PARENTS 2 Study: consensus report for parental engagement in the perinatal mortality review process.

Danya Bakhbakhi, Dimitrios Siassakos, Mary Lynch, Laura Timlin, Claire Storey, Alexander E P Heazell, Christy Burden

Research output: Contribution to journalArticle (Academic Journal)

1 Citation (Scopus)
135 Downloads (Pure)

Abstract

OBJECTIVES:
Following a perinatal death, a standardised multidisciplinary review should take place. Learning from these deaths and engaging parents in this process could help prevent future perinatal deaths in line with United Kingdom (UK) national and international targets to reduce the number of such deaths by 2020. Moreover, it would support parents in understanding events around the death of their baby. An earlier study (Parents' Active Role and ENgagement in The review of their Stillbirth/perinatal death - PARENTS 1 study) found that parents would endorse the opportunity to give feedback into the perinatal mortality review process (PNMR). In subsequent focus groups, healthcare professionals were positive about parental engagement, although they considered there may be significant challenges. The objective of this study was to develop core principles and recommendations for parental engagement in PNMR in the UK.

METHODS:
We followed a two-round Delphi technique to reach a consensus on core principles; including a national consensus workshop and an online questionnaire. The consensus meeting was attended by a national panel of stakeholders (clinical and academic experts, parent support groups, managers and commissioners) in stillbirth, neonatal and bereavement care (n=22). To develop recommendations for parental engagement, participants discussed four key areas including: receiving feedback from parents; format of the PNMR meeting; the parental pathway; and challenging aspects of engaging with parents in reviews. Content analysis was conducted to generate recommendations from the meeting for a subsequent, anonymous web-based survey. Attendees of the consensus workshop and members of the PARENTS 2 Project Advisory Board were asked to rank recommendations using a 9-point Likert scale from 1 (not important) to 9 (critical). It had been agreed a priori, in compliance with established Grading of Recommendations Assessment, Development and Evaluation (GRADE) criteria, that 'Consensus' would be achieved if over 70% scored the principle as 'critical' (score 7 to 9) and less than 15% scored the principle as 'not important' (score 1 to 3). Principles where Consensus was achieved would be included in the core recommendations.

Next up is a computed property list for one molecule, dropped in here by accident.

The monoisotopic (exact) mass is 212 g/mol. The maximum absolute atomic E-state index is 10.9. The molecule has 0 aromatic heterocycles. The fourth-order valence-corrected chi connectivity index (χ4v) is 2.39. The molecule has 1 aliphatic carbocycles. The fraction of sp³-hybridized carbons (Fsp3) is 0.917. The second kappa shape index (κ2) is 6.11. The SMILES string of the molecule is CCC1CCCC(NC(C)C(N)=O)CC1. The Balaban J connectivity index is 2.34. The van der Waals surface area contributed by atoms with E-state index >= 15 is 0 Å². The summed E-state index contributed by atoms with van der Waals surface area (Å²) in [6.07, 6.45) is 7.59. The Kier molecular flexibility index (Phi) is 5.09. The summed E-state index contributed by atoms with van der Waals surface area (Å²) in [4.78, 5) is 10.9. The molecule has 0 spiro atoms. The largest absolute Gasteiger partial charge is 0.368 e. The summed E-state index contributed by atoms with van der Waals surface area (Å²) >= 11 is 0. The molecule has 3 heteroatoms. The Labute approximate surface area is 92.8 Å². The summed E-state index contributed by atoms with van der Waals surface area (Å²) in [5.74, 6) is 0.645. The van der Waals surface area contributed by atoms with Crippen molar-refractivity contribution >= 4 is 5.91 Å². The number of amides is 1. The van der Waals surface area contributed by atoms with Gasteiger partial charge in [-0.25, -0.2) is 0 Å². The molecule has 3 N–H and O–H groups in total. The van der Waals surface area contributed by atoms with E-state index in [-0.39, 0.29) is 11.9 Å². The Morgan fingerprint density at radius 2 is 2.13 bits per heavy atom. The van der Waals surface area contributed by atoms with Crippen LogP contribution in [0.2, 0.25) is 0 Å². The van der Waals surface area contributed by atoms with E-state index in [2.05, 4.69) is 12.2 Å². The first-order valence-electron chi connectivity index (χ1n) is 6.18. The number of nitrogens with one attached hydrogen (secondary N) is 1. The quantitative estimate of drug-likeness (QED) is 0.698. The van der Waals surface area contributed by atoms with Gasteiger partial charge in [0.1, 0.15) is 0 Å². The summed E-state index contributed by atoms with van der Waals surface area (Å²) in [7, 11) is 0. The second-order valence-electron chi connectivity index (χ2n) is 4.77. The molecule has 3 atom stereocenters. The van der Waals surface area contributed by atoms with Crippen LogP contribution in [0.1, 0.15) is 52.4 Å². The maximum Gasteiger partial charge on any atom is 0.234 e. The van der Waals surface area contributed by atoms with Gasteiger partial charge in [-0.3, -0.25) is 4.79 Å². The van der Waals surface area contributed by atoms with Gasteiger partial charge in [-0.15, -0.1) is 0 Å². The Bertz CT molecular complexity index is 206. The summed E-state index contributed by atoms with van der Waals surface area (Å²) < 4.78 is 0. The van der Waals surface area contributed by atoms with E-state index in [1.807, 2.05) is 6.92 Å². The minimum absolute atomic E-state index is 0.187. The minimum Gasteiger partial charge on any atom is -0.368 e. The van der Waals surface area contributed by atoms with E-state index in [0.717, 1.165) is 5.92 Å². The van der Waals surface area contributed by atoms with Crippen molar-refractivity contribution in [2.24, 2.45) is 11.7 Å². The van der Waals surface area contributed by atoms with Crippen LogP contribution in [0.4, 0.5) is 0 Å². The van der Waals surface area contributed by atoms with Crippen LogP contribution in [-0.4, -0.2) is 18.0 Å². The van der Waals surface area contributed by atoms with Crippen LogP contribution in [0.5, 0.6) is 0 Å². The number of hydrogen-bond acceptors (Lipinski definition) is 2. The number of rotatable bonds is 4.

RESULTS:
Twenty-five of the 29 invited stakeholders participated in the consensus meeting and the subsequent online questionnaire in June 2017 (86.2% response rate). Consensus was agreed on 12 core principles. Ninety-six percent agreed that it was of critical importance that there should be a face-to-face explanation of the PNMR process; 72% considered parents should be offered the opportunity to nominate a suitable advocate; 92% believed responses to parents' comments should be formally documented; 96% indicated that it was vital for action plans to be translated into lessons learnt and that this process is monitored; and 100% of stakeholders voted that a plain English summary should be produced for the parents following the meeting. There was good agreement on a further seven principles.

CONCLUSIONS:
Key national stakeholders were unanimously supportive of parental engagement and agreed on core principles to make it feasible, meaningful and robust process. A six-month pilot of parental engagement in the perinatal mortality review process (PARENTS 2 Study) in two UK units took place after the consensus on core principles. In collaboration with the National Perinatal Epidemiology Unit, findings will inform the national standardised perinatal mortality review tool (PMRT).
Original languageEnglish
JournalUltrasound in Obstetrics and Gynaecology
DOIs
Publication statusPublished - 7 Oct 2018

Keywords

  • parental engagement
  • stillbirth
  • neonatal death
  • perinatal death
  • perinatal mortality review process
  • healthcare improvement
  • patient safety

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